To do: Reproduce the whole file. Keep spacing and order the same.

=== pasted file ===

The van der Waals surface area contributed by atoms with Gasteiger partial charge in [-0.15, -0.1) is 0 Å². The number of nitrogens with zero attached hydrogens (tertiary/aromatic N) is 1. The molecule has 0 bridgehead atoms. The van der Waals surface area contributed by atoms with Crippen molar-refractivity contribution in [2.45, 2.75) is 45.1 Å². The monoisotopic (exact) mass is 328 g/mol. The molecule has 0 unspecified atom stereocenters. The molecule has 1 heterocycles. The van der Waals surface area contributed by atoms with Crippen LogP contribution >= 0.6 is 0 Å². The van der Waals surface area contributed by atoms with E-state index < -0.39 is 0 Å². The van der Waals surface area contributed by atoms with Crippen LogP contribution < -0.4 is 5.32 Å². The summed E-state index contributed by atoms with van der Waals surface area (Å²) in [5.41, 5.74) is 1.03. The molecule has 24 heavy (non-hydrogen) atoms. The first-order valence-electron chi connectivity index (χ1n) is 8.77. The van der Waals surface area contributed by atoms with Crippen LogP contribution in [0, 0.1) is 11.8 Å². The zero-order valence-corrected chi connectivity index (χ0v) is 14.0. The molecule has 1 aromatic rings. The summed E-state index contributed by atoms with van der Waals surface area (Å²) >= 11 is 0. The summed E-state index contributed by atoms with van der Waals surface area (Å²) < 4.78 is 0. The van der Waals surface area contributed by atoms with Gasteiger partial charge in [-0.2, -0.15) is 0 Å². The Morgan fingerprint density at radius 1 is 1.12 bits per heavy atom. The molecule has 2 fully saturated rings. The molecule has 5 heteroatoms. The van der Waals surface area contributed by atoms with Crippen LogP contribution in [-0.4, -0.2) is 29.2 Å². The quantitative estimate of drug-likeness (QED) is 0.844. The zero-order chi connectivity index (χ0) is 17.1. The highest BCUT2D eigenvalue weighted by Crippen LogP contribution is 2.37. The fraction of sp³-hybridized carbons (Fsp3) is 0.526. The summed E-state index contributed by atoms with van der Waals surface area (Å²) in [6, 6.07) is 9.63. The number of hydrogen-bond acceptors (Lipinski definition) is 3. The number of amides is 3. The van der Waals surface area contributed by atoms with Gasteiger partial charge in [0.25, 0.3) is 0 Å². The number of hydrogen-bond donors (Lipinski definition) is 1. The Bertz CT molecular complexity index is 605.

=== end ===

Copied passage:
The van der Waals surface area contributed by atoms with Gasteiger partial charge in [-0.15, -0.1) is 0 Å². The number of nitrogens with zero attached hydrogens (tertiary/aromatic N) is 1. The molecule has 0 bridgehead atoms. The van der Waals surface area contributed by atoms with Crippen molar-refractivity contribution in [2.45, 2.75) is 45.1 Å². The monoisotopic (exact) mass is 328 g/mol. The molecule has 0 unspecified atom stereocenters. The molecule has 1 heterocycles. The van der Waals surface area contributed by atoms with Crippen LogP contribution >= 0.6 is 0 Å². The van der Waals surface area contributed by atoms with E-state index < -0.39 is 0 Å². The van der Waals surface area contributed by atoms with Crippen LogP contribution < -0.4 is 5.32 Å². The summed E-state index contributed by atoms with van der Waals surface area (Å²) in [5.41, 5.74) is 1.03. The molecule has 24 heavy (non-hydrogen) atoms. The first-order valence-electron chi connectivity index (χ1n) is 8.77. The van der Waals surface area contributed by atoms with Crippen LogP contribution in [0, 0.1) is 11.8 Å². The zero-order valence-corrected chi connectivity index (χ0v) is 14.0. The molecule has 1 aromatic rings. The summed E-state index contributed by atoms with van der Waals surface area (Å²) >= 11 is 0. The summed E-state index contributed by atoms with van der Waals surface area (Å²) < 4.78 is 0. The van der Waals surface area contributed by atoms with Gasteiger partial charge in [-0.2, -0.15) is 0 Å². The Morgan fingerprint density at radius 1 is 1.12 bits per heavy atom. The molecule has 2 fully saturated rings. The molecule has 5 heteroatoms. The van der Waals surface area contributed by atoms with Crippen LogP contribution in [-0.4, -0.2) is 29.2 Å². The quantitative estimate of drug-likeness (QED) is 0.844. The zero-order chi connectivity index (χ0) is 17.1. The highest BCUT2D eigenvalue weighted by Crippen LogP contribution is 2.37. The fraction of sp³-hybridized carbons (Fsp3) is 0.526. The summed E-state index contributed by atoms with van der Waals surface area (Å²) in [6, 6.07) is 9.63. The number of hydrogen-bond acceptors (Lipinski definition) is 3. The number of amides is 3. The van der Waals surface area contributed by atoms with Gasteiger partial charge in [0.25, 0.3) is 0 Å². The number of hydrogen-bond donors (Lipinski definition) is 1. The Bertz CT molecular complexity index is 605.